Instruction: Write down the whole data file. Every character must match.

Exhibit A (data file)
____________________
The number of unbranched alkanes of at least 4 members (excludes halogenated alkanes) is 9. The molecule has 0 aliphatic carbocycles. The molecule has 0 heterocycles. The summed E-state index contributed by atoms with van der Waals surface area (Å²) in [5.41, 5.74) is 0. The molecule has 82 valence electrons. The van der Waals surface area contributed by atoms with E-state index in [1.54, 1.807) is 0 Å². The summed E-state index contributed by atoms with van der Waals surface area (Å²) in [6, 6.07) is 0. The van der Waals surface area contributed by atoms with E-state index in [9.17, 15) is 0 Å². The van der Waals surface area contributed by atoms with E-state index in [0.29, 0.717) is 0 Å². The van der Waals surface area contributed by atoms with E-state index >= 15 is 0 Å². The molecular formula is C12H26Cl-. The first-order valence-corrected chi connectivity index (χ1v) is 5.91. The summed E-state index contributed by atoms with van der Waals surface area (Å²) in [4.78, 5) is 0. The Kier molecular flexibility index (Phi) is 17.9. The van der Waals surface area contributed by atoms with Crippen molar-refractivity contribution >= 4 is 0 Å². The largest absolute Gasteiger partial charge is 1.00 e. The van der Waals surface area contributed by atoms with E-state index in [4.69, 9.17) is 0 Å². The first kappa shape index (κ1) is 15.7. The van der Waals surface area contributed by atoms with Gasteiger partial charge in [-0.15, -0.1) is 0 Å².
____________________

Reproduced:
The number of unbranched alkanes of at least 4 members (excludes halogenated alkanes) is 9. The molecule has 0 aliphatic carbocycles. The molecule has 0 heterocycles. The summed E-state index contributed by atoms with van der Waals surface area (Å²) in [5.41, 5.74) is 0. The molecule has 82 valence electrons. The van der Waals surface area contributed by atoms with E-state index in [1.54, 1.807) is 0 Å². The summed E-state index contributed by atoms with van der Waals surface area (Å²) in [6, 6.07) is 0. The van der Waals surface area contributed by atoms with E-state index in [9.17, 15) is 0 Å². The van der Waals surface area contributed by atoms with E-state index in [0.29, 0.717) is 0 Å². The van der Waals surface area contributed by atoms with E-state index >= 15 is 0 Å². The molecular formula is C12H26Cl-. The first-order valence-corrected chi connectivity index (χ1v) is 5.91. The summed E-state index contributed by atoms with van der Waals surface area (Å²) in [4.78, 5) is 0. The Kier molecular flexibility index (Phi) is 17.9. The van der Waals surface area contributed by atoms with Crippen molar-refractivity contribution >= 4 is 0 Å². The largest absolute Gasteiger partial charge is 1.00 e. The van der Waals surface area contributed by atoms with E-state index in [4.69, 9.17) is 0 Å². The first kappa shape index (κ1) is 15.7. The van der Waals surface area contributed by atoms with Gasteiger partial charge in [-0.15, -0.1) is 0 Å².